The story is changing and evolving in ways I could hardly have imagined. What emerges I think is the space between creator and audience, and how what we create remains only ours until we realease it to the world. From that moment, it ceases to be ours. It becomes community. It becomes a negotiation between our assumptions and paradigm with and against those of others, hich may well be the real power of art.

The Twenty Year Siege-Part 2

Eleven thousand five hundred forty-one red chairs. There were eleven thousand chairs arranged from curb to curb down Titova Boulevard in central Sarajevo. I enjoy theater and could have swelled at such a display if not for the terrible symbolism behind the display. Eleven thousand red chairs to memorialize the eleven thousand Sarajevans killed during the war. I still recall those days, the morning after a battle or following an attack. The siege hit civilians the hardest. And for the cynics-and there are scores- even among those fighting from the beleaguered trenches around and within the city, most were civilians pressed into a desperate 31/2 year fight to protect their families, save the city and maintain what feeble supply opportunities could be found to sustain the slowly strangling city of 300,000.

Ana. My Ana, was a child of 15 when the war began, still struggling with her own identity in the best of times. Fifteen. An age filled with the naive but eager assertions of emerging adulthood, but imbued and tethered deeply to the innocence, curiosity and vulnerability of childhood. And so she was thrown into the ultimate construction of human cynicism and cruelty, emerging in the incongruous and unsatisfying strangeness of adulthood and something called”the end of the war.”

I won’t call it peace. Peace is a fraud. It is not the end of war, because wars do not end, except for fools and politicians. war only changes character. The dead are still dead. The scarred and still forever scarred. Only the character of war changes, receding as embers to a half buried fire to smolder in the hearts whom it has affected or ruined.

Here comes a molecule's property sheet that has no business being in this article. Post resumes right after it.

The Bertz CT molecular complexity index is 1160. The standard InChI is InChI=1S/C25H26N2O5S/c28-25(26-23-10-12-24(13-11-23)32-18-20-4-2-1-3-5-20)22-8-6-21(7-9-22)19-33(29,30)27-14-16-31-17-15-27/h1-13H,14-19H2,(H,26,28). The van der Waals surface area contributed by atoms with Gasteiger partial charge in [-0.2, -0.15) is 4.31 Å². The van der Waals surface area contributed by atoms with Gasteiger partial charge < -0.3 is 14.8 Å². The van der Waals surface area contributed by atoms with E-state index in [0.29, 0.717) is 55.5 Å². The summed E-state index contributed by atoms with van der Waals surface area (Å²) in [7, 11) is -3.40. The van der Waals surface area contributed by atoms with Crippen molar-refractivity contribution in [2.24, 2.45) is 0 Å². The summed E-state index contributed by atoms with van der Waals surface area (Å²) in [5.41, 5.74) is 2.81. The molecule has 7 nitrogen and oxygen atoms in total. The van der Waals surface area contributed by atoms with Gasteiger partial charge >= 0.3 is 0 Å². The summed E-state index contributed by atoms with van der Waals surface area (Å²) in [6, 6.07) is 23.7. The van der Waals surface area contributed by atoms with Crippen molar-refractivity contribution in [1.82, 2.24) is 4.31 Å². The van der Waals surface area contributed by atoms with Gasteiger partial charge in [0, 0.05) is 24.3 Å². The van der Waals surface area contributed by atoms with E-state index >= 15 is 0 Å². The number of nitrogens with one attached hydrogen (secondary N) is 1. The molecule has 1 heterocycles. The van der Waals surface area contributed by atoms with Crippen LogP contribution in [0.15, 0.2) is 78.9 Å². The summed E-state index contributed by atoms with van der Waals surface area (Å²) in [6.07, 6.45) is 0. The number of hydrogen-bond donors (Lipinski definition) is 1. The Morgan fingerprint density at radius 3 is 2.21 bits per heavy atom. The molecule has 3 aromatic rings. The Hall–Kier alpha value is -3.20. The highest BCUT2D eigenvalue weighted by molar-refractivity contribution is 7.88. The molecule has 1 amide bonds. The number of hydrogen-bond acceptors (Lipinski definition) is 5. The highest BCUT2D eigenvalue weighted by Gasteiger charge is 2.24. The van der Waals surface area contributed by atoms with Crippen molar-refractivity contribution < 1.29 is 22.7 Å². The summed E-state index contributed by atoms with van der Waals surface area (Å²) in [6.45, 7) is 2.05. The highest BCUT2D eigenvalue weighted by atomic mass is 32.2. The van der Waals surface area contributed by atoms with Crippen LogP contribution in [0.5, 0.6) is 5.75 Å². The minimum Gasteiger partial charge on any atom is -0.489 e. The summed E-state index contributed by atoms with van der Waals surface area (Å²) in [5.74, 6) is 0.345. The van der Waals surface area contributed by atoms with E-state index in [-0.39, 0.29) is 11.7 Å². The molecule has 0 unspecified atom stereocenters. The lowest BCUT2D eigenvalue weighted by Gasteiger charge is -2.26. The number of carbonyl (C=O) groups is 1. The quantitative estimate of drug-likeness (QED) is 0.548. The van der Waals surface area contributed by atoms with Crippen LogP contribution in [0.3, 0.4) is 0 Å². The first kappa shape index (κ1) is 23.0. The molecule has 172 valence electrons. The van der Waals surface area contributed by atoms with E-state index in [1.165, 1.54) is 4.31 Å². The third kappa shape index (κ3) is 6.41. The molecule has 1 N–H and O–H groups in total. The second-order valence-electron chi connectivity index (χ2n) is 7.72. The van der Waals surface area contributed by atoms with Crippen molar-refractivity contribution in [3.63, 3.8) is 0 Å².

She cried all day Friday, lamenting and commiserating with friends and family back in Bosnia or scattered by the aftermath of war around the planet to strange and foreign cultures.  There was rage and sorrow, but mostly the injustice of what had been stolen from them. These modern accoutrements of Skype and Facebook make it more immediate for those commiserations and lamentations, but are only bandages to unalterably wounded souls. Ana’s friend Alma in Sarajevo summed it up succinctly, “I feel as if the devil was sitting on my shoulders all day.”

When I climbed aboard that Lufthansa 747 back in 1993, the siege was already better than a year old. I still did not know “my” Ana yet. Nor would I for another year.  I did at least realize that I was temporarily departing a home in Chicago for a war, and that if I made it home from the war I at least had a home and friends, a job and a culture to return to. war, that war, its true implications on personal levels was still very much an abstract, just as it was for all those watching 30 second sound bites and out-of-context reports on the nightly news.

I would never face the rationalization of choosing a new homeland because mine had been destroyed. On holidays, such as this one I would never longingly recall family holidays and reunions that will never occur again, because of those lost or refugeed across the planet. I would never search soulfully for purpose or justice or rationale to the fate that robbed me of my innocence, my dreams or my right to a life unaffected by what amounted to a meaningless tantrum over real estate that swept into cycles of vengeance and ultimately left much of that land unusable for centuries for millions of landmines.

The sun was setting as my plane lifted off from O’Hare that September evening back in 1993. The  future was unknown to me, but I was charting, at least in part my own fate-arrogance in the face of what was happening all across Bosnia. I understood that well enough, but would soon come to find that fate is hardly our own. As I gazed  at the photograph of those 10,000 red chairs in Sarajevo Friday, knowing the faces and names of a good many of those whom each empty chair recalled, that realization became all too apparent.

Naked on a highway in Dalmatia

Hardly more than twenty-four hours earlier I was slogging up a foggy Bosnian mountainside, escaping the war-ravaged Sarajevo valley under sporadic sniper fire. Forced to leave my new wife behind, I made it later the next morning to the besieged town on Mostar, and finally, by mid afternoon to Croatia’s Dalmatian coast.  As night fell, I drifted into an exhausted sleep for the 13 hour bus ride to Zagreb, a full five hours longer since Croatian Army checkpoints and Serb held lands encroached and threatened the two lane highway.

The inky curtains of night, scented with drizzling rain brought a chill through the crowded old Yugoslav Centrotrans bus. I managed a small pocket of warmth beneath my jacket by curling tightly on the worn green vinyl bus seat. i looked up briefly as the bus pulled off the road into the jaundiced light of a road side restaurant. I’d recalled the place from a previous trip. It was an oasis of sorts, miles from the nearest town. I tucked my head under the jacket and went back to sleep.

A short time later I awoke. The bus was nearly empty. A few souls dozed in their seats. Most had gone in for a drink or a meal. Under that jacket, and better than two days since washing, I had even begun to offend myself. I decided a little cleansing was in order.